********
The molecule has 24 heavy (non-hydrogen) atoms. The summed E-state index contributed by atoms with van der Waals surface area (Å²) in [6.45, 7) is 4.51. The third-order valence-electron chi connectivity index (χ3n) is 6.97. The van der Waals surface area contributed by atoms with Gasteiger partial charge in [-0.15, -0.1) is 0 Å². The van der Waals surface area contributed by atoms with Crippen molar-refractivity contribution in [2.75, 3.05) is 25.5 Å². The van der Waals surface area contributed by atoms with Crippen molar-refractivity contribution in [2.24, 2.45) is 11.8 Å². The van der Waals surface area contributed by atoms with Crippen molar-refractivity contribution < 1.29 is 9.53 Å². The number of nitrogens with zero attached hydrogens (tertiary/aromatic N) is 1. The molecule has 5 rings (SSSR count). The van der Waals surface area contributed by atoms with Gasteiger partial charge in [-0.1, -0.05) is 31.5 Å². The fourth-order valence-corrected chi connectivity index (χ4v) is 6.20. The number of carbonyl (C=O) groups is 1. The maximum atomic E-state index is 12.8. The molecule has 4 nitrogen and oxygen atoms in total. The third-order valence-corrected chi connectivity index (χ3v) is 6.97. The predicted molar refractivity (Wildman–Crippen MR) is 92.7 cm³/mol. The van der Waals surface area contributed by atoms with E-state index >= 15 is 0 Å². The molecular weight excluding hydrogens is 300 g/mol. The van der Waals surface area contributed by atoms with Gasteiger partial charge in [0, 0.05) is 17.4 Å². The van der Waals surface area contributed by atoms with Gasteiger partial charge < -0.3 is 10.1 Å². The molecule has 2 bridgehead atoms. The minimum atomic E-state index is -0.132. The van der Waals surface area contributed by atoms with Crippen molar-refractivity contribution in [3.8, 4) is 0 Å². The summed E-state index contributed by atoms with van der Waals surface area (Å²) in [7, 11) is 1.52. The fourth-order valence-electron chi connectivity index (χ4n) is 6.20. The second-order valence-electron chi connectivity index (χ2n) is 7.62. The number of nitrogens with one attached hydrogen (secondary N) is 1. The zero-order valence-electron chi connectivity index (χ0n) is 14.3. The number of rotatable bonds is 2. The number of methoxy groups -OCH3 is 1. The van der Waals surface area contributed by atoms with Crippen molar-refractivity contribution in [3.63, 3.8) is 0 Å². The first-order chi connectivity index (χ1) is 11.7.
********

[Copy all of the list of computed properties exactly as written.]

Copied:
The molecule has 24 heavy (non-hydrogen) atoms. The summed E-state index contributed by atoms with van der Waals surface area (Å²) in [6.45, 7) is 4.51. The third-order valence-electron chi connectivity index (χ3n) is 6.97. The van der Waals surface area contributed by atoms with Gasteiger partial charge in [-0.15, -0.1) is 0 Å². The van der Waals surface area contributed by atoms with Crippen molar-refractivity contribution in [2.75, 3.05) is 25.5 Å². The van der Waals surface area contributed by atoms with Crippen molar-refractivity contribution in [2.24, 2.45) is 11.8 Å². The van der Waals surface area contributed by atoms with Crippen molar-refractivity contribution < 1.29 is 9.53 Å². The number of nitrogens with zero attached hydrogens (tertiary/aromatic N) is 1. The molecule has 5 rings (SSSR count). The van der Waals surface area contributed by atoms with Gasteiger partial charge in [-0.1, -0.05) is 31.5 Å². The fourth-order valence-corrected chi connectivity index (χ4v) is 6.20. The number of carbonyl (C=O) groups is 1. The maximum atomic E-state index is 12.8. The molecule has 4 nitrogen and oxygen atoms in total. The third-order valence-corrected chi connectivity index (χ3v) is 6.97. The predicted molar refractivity (Wildman–Crippen MR) is 92.7 cm³/mol. The van der Waals surface area contributed by atoms with E-state index >= 15 is 0 Å². The molecular weight excluding hydrogens is 300 g/mol. The van der Waals surface area contributed by atoms with Gasteiger partial charge in [0, 0.05) is 17.4 Å². The van der Waals surface area contributed by atoms with Gasteiger partial charge < -0.3 is 10.1 Å². The molecule has 2 bridgehead atoms. The minimum atomic E-state index is -0.132. The van der Waals surface area contributed by atoms with Crippen molar-refractivity contribution in [3.8, 4) is 0 Å². The summed E-state index contributed by atoms with van der Waals surface area (Å²) in [7, 11) is 1.52. The fourth-order valence-electron chi connectivity index (χ4n) is 6.20. The second-order valence-electron chi connectivity index (χ2n) is 7.62. The number of nitrogens with one attached hydrogen (secondary N) is 1. The zero-order valence-electron chi connectivity index (χ0n) is 14.3. The number of rotatable bonds is 2. The number of methoxy groups -OCH3 is 1. The van der Waals surface area contributed by atoms with Crippen molar-refractivity contribution in [3.63, 3.8) is 0 Å². The first-order chi connectivity index (χ1) is 11.7.